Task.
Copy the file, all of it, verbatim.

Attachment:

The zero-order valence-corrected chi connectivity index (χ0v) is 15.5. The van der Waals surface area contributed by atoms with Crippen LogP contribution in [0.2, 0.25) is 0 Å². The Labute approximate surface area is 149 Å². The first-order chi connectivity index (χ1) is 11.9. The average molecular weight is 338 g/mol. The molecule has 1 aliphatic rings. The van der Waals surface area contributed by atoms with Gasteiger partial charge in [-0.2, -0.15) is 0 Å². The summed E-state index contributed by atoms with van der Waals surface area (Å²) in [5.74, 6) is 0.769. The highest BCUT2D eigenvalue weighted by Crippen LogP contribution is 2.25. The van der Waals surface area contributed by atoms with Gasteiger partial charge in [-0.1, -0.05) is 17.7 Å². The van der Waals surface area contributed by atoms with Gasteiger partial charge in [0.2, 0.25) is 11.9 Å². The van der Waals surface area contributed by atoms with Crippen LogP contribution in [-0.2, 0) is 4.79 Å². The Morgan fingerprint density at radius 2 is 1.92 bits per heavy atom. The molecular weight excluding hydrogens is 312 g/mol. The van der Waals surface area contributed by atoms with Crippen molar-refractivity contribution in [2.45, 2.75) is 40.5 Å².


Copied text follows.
The zero-order valence-corrected chi connectivity index (χ0v) is 15.5. The van der Waals surface area contributed by atoms with Crippen LogP contribution in [0.2, 0.25) is 0 Å². The Labute approximate surface area is 149 Å². The first-order chi connectivity index (χ1) is 11.9. The average molecular weight is 338 g/mol. The molecule has 1 aliphatic rings. The van der Waals surface area contributed by atoms with Gasteiger partial charge in [-0.2, -0.15) is 0 Å². The summed E-state index contributed by atoms with van der Waals surface area (Å²) in [5.74, 6) is 0.769. The highest BCUT2D eigenvalue weighted by Crippen LogP contribution is 2.25. The van der Waals surface area contributed by atoms with Gasteiger partial charge in [-0.1, -0.05) is 17.7 Å². The van der Waals surface area contributed by atoms with Gasteiger partial charge in [0.2, 0.25) is 11.9 Å². The van der Waals surface area contributed by atoms with Crippen LogP contribution in [-0.2, 0) is 4.79 Å². The Morgan fingerprint density at radius 2 is 1.92 bits per heavy atom. The molecular weight excluding hydrogens is 312 g/mol. The van der Waals surface area contributed by atoms with Crippen molar-refractivity contribution in [2.45, 2.75) is 40.5 Å².